Attaching the ends of the binding didn't go nearly as bad as I thought.  Maybe it would be easier to hand stitch (or at least baste) these together since I had trouble fitting this into the machine and keeping the correct angle.  At least you can't tell where the ends joined together on the finished placemats.  

From other videos I watched on machine binding, I learned how to attach the ends at an angle for the last bit of binding.  This was easier to do than I expected and I was able to finish off the binding.  

This wasn't nearly as bad as I thought!  The back of the quilt doesn't look perfect since there are some overhangs of different widths, but for a placemat who is going to turn it over?  I'm so proud of myself!  These will be a great addition to our holiday dinner as Keith and I host Christmas Even with his parents for the first time ever.  I can't wait!

Started 11/21/2015.  Finished 12/5/2015

Friday, May 27, 2016

What's this? A hat for another pal!

Buddy Nueve loves his What's This? hat we made him for the holidays.  It seems only appropriate that Buddy Ocho, which is about 6 months younger than Lucky, should get one, too.   Buddy Ocho lives in California but is visiting us in December so this is a gift that could help her out in facing a cold Massachusetts winter.*

*At the time of starting this project it is the beginning of December and currently 50 degrees F outside.  I was hangning out in my yard wearing only a tshirt.  Then again, I am over 7 months pregnant and am running super warm right now!
For this hat, I selected a yarn that I spun while Lucky was a newborn. This wool/silk blend should be super warm and I designed this pattern specifically to showcase handspun yarns.  Like the original What's This? hat,  this yarn is 10 WPI.  I also have 100 yards of it which should be plenty to create another version of the hat.  Unlike the What's This? Hat I made for Buddy Nueve and the original design, this yarn is not single ply.   This is a N-ply yarn but I think that the hat should still have plenty of character.

I had some pink handspun yarns in my stash that I would have loved to use for this hat, but they were all a little too thick and I didn't want to have to modify the pattern a lot of make a hat to fit Buddy Ocho.  Plus, Ocho's parents love the color green and they are expecting their second baby this spring (who should be born by the time this post is published!)  This hat should work for the new baby in addition to big sister, and I like things that can be reused.

When it was time to wind the yarn, I ran into the issue I've been having in my knitting studio since I set it up.  Since I first showed it to you guys, I've added a sewing table.  Unfortunately the sewing table, my writing desk and my Expedit bookcase are all too thick to set up the swift and winder!  Thankfully the swift fits well on a folding TV table but I don't wan this to ever become a permanent addition to my knitting studio.  We'll have to figure out a solution at a later date.

The horror! My size 5 needle tips are missing!  (the 6's are accounted for in a sweater for Lucky.)   Most annoying is that I have some size 5 shorties in the mail coming my way, but I don't have much time to wait to start working on this projects so I'm going to have to use DPN's.  I'm sure they will turn up eventually, probably in the folds of my couch where I most often knit.  Or else I hid them from Lucky and did too good of a job so I can't find them.  ARGH!  It is a Saturday night and my shorties aren't scheduled to arrive until WEDNESDAY!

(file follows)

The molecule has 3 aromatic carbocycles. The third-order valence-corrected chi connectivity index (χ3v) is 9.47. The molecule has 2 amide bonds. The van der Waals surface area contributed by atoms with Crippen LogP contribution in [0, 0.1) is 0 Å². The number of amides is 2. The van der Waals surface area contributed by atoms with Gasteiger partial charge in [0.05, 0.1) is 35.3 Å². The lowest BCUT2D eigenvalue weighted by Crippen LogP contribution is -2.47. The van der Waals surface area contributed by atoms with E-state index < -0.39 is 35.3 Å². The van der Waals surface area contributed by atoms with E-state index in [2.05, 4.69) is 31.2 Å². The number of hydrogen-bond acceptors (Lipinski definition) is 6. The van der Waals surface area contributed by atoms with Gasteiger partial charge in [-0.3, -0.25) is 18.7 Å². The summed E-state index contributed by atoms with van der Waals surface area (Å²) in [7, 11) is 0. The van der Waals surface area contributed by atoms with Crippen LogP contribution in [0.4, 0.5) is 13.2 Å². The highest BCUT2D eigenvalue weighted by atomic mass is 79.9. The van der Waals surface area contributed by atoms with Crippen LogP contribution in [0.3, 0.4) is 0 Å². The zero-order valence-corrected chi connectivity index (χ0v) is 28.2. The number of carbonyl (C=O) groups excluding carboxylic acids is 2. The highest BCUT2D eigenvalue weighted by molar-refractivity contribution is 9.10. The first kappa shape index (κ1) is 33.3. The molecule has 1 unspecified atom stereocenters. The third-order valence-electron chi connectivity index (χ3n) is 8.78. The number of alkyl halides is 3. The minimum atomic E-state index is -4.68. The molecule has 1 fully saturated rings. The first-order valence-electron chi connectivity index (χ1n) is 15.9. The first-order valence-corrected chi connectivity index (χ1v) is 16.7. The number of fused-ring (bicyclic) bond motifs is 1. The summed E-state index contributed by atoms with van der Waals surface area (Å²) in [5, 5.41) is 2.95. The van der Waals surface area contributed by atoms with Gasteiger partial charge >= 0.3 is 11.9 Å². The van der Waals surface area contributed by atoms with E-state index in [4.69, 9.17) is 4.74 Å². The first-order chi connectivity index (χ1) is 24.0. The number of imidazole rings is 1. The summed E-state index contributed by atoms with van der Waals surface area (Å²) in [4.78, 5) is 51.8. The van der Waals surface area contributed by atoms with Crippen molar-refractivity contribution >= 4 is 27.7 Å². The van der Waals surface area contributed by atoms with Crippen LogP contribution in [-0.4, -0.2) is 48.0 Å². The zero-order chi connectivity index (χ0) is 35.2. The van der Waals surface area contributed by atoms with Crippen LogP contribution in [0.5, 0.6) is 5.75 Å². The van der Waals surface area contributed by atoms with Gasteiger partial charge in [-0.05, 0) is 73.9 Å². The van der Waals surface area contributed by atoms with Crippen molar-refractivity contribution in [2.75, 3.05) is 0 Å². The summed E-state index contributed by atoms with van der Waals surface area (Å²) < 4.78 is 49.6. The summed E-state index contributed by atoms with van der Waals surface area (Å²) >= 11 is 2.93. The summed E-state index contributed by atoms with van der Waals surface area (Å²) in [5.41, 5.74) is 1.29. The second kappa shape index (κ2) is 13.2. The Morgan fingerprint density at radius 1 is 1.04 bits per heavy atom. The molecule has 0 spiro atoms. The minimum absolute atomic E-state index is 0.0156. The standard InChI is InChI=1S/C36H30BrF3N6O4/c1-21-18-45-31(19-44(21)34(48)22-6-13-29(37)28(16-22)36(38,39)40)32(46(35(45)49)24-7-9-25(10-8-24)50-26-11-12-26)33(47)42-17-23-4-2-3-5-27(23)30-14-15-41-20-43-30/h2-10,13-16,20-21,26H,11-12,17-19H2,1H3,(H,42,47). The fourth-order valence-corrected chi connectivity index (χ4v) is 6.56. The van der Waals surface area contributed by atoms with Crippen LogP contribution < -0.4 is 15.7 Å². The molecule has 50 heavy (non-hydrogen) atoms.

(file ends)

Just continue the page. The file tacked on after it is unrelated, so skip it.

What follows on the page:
I'm a bad girl and didn't check my gauge but trusted that the sizing would be fine.  Comparing this ribbed portion to Lucky's hat it matches up well, so I think I'm safe with the sizing.  (Of course, I have no information on Buddy Ocho's head size but with a younger sib on the way if it is too small it will fit another member of that family.)

Normally I'd keep details for the number of rows I knit in each section, but since this is a handspun vs commercial yarn the slight differences to the original design don't matter as much for helping someone else out.  This is why I included lengths for each section in the pattern.

I finished the base of the hat with about 2 yards or so to spare.  This is unfortunately not enough to make an entire bobble, so I'm going to add some of the tan and maroon from Buddy Nueve's hat into this hat for buddy Ocho.

The base hat is a little large for 26 month old Lucky, but that just means that it should last a second winter for Buddy Ocho.  

Since I had limited green yarn left, I made three chains of the bobble and then made the rest out of the same maroon I used for Buddy Nueve's hat.

The final hat is a little large, but it should fit Buddy Ocho for this winter and next.  This is great if she already comes to Boston with a winter hat then there is something they have that she can grow into (or use as a backup should the other hat get lost.) I'm so glad to be able to give something to one of my favorite toddler girls!

Tuesday, May 24, 2016

Breaking Wilton's Violet on a Twisted Hank of Yarn

I love breaking dyes.  In the past I've broken Wilton's Violet food coloring in many dyeing experiments and I've also broken Wilton's delphinium blue.  I thought it would be fun to try dyeing a whole twisted hank of yarn and see what kind of color breaking I could get.